Electronic Expanison Valves - How they can influence the energy efficiency of systems

As a Carel distributor, Climalife is seeing ever increasing demand for Electronic Expansion Valves from customers in the UK due to their diverse use in the market place.

From use in brand new systems to use in the refrigerant conversion of existing systems, the Carel products are an ideal option for many businesses as they look to change to low GWP refrigerants. Regional Sales Manager, Steve Gatenby discusses…

 

What is an Electronic Expansion Valve (EEV)?

 

Electronic Expansion Valves are widely used today in the world of refrigeration and air conditioning, acting to control the flow of refrigerant into an evaporator. They do this by responding to signals sent by an electronic controller which in turn controls a small motor which is then used in order to open and close the valve port.

 

One of their main advantages is the energy saving available due to the ability to operate at low condensing pressures and allow precise superheat control. This in turn creates improved efficiency of the refrigeration cycle.

 

EEV’s and Energy Savings

 

The energy savings achieved by the use of an electronic expansion valve are due to a smooth and stable control of the system superheat.

 

If this was to be viewed on a graph, superheat would look like a jagged sine wave and an electronic expansion valve along with its controller would help reduce the size of the peaks and troughs of the wave and can virtually eliminate them. As every peak and trough is an inefficiency in the system, having an EEV helps to increase a systems efficiency by decreasing the peaks and troughs.

 

Due to their wide range of operation at various different pressures and the precision in terms of control, the use of an EEV allows for significant energy savings.

 

It has been proven that in commercial refrigeration and telecom control rooms, energy savings of 15% can be achieved and improved to 20% when using an E2V valve together with a floating condensing pressure control. Similar energy savings can be achieved in all types of DX applications operating year-round.

 

Carel EVD Ice

 

The solution Climalife have offered to many of its customers utilises the Carel EVD Ice valve driver. It has a built-in display and is encapsulated to give dust and water protection to the latest regulations (IP65) allowing it to be fitted close to the valve, inside the end cover of a cooler or in a display cabinet. It makes it an ideal solution for retrofitting as modifications to the system control panels are not required.

 

The Carel EVD Ice is a control solution for Carel’s E2V & E3V proportional electronic expansion valves. With the option for the addition of an Ultracap module which acts as a back up power source that can close the valve in the event of a total power failure, it eliminates the need for a liquid line solenoid valve.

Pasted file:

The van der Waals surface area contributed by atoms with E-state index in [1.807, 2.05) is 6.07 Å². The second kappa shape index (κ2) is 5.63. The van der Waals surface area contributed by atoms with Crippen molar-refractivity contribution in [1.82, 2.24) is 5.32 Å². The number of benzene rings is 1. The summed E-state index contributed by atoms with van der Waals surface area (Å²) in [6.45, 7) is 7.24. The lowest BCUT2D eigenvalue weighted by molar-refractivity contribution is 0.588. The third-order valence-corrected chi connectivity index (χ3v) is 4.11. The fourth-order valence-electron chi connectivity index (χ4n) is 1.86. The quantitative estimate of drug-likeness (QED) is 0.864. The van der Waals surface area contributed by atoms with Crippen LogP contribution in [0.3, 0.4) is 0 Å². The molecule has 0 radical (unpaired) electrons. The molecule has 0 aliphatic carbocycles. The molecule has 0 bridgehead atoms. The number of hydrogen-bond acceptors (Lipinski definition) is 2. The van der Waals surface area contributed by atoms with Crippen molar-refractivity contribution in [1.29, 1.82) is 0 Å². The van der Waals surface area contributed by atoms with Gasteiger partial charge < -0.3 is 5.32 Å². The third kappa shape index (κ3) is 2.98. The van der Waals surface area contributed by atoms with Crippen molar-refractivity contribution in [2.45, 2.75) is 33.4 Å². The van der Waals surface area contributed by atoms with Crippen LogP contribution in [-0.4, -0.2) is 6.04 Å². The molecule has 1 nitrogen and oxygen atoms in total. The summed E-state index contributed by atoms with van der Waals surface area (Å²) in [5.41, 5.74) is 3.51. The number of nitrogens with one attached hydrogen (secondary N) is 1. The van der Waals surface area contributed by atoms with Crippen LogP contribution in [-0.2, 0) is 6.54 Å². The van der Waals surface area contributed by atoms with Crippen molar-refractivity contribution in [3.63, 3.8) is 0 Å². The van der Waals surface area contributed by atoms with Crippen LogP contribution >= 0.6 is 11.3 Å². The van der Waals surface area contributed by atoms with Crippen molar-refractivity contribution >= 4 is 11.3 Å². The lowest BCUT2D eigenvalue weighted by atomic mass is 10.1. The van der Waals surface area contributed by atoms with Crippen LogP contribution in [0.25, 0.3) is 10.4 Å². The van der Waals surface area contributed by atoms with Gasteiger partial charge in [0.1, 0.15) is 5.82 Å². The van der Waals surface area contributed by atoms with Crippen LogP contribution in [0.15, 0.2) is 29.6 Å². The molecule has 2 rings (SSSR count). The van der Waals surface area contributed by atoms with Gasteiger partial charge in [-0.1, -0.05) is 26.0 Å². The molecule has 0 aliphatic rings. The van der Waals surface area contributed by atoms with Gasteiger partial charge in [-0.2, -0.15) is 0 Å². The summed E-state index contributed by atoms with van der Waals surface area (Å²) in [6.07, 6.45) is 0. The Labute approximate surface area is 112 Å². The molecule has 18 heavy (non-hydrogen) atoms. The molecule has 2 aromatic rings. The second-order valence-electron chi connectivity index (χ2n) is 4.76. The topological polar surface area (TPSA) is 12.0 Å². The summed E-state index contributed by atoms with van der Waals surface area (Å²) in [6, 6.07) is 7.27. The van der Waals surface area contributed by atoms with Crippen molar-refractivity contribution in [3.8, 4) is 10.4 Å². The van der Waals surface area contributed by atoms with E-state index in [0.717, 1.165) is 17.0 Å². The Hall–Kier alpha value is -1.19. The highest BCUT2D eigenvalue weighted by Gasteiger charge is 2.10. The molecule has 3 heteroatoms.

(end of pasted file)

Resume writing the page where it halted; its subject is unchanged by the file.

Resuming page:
Currently over 40 refrigerants are supported on the EVD Ice including R-448A, R-449A, R-454A, R-455A, R-32, R-513A, CO2 and Hydrocarbons. The setup is very straight forward with only four parameters needing to be set to get up and running; refrigerant, type of application, range of pressure transducer and the required control superheat.

 

For larger systems there are a number of different valves that utilise the EVD Evolution valve drivers which have all of the control features of the EVD ICE. There are a wide range of Carel products available for different equipment options in both new and retrofit systems.

 

David Wilkinson from GEA talks to Climalife about why he opts for the Carel EVD Ice and why it is an easy retrofit option.

 

Why did you decide to use the Carel EVD Ice?

 

Having tried one a while ago in a chill store we chose to use the product again as it was very easy to install both mechanically and electrically, also to set up and configure into operation. We have now used the EVD Ice in several medium and low temperature applications on condensing units and a central pack plant. They are very versatile and can be mounted to the ceiling void or placed locally into the side cover of the evaporator coil.

 

We choose to use the EVD Ice that comes with the connection for an Ultracap. By using an Ultracap it eliminates the need for a liquid line solenoid valve and reduces the potential for leaks as the Ultracap is non-invasive and will close the valve in the event of a mains power failure.

 

Is the Carel EVD Ice suitable for retrofit options?

 

It is a very easy retrofit option and can be used with a wide range of both new and old refrigerants which are pre-loaded into the software. We saw the potential to use the EVD Ice because it was an easy fit option when doing a gas retrofit that would benefit from the use of an electronic expansion valve.